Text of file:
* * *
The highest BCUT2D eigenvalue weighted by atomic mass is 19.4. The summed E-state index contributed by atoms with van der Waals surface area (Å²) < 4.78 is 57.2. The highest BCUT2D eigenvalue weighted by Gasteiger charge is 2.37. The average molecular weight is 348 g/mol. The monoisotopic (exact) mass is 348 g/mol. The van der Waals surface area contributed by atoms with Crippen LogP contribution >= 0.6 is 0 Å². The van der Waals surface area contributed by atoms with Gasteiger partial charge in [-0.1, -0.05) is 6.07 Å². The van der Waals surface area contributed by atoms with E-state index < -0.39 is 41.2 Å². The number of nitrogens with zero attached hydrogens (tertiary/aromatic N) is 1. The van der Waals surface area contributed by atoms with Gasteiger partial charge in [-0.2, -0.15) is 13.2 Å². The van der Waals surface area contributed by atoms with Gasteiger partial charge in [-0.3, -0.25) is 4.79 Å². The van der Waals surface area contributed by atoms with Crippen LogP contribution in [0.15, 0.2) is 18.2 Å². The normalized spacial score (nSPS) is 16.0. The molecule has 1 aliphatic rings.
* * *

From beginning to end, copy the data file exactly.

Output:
The highest BCUT2D eigenvalue weighted by atomic mass is 19.4. The summed E-state index contributed by atoms with van der Waals surface area (Å²) < 4.78 is 57.2. The highest BCUT2D eigenvalue weighted by Gasteiger charge is 2.37. The average molecular weight is 348 g/mol. The monoisotopic (exact) mass is 348 g/mol. The van der Waals surface area contributed by atoms with Crippen LogP contribution >= 0.6 is 0 Å². The van der Waals surface area contributed by atoms with Gasteiger partial charge in [-0.1, -0.05) is 6.07 Å². The van der Waals surface area contributed by atoms with E-state index < -0.39 is 41.2 Å². The number of nitrogens with zero attached hydrogens (tertiary/aromatic N) is 1. The van der Waals surface area contributed by atoms with Gasteiger partial charge in [-0.2, -0.15) is 13.2 Å². The van der Waals surface area contributed by atoms with Gasteiger partial charge in [-0.3, -0.25) is 4.79 Å². The van der Waals surface area contributed by atoms with Crippen LogP contribution in [0.15, 0.2) is 18.2 Å². The normalized spacial score (nSPS) is 16.0. The molecule has 1 aliphatic rings.